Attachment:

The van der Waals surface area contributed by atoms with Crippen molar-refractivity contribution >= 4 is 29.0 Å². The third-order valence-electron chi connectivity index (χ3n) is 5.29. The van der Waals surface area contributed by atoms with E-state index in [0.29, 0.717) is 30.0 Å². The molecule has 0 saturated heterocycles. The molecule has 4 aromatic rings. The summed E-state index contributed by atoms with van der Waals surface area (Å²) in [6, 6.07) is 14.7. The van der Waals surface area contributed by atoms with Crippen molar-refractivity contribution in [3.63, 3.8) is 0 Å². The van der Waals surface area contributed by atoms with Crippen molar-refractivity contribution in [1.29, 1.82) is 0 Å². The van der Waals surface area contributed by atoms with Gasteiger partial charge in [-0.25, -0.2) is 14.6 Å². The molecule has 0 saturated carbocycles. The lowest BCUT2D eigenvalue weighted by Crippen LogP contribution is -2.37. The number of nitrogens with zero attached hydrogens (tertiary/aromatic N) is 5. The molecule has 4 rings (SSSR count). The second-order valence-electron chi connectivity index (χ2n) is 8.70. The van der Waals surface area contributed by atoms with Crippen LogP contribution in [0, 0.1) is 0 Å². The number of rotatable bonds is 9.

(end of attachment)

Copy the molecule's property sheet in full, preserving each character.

The van der Waals surface area contributed by atoms with Crippen molar-refractivity contribution >= 4 is 29.0 Å². The third-order valence-electron chi connectivity index (χ3n) is 5.29. The van der Waals surface area contributed by atoms with E-state index in [0.29, 0.717) is 30.0 Å². The molecule has 0 saturated heterocycles. The molecule has 4 aromatic rings. The summed E-state index contributed by atoms with van der Waals surface area (Å²) in [6, 6.07) is 14.7. The van der Waals surface area contributed by atoms with Crippen molar-refractivity contribution in [3.63, 3.8) is 0 Å². The van der Waals surface area contributed by atoms with Crippen molar-refractivity contribution in [1.29, 1.82) is 0 Å². The van der Waals surface area contributed by atoms with Gasteiger partial charge in [-0.25, -0.2) is 14.6 Å². The molecule has 0 saturated carbocycles. The lowest BCUT2D eigenvalue weighted by Crippen LogP contribution is -2.37. The number of nitrogens with zero attached hydrogens (tertiary/aromatic N) is 5. The molecule has 4 rings (SSSR count). The second-order valence-electron chi connectivity index (χ2n) is 8.70. The van der Waals surface area contributed by atoms with Crippen LogP contribution in [0, 0.1) is 0 Å². The number of rotatable bonds is 9.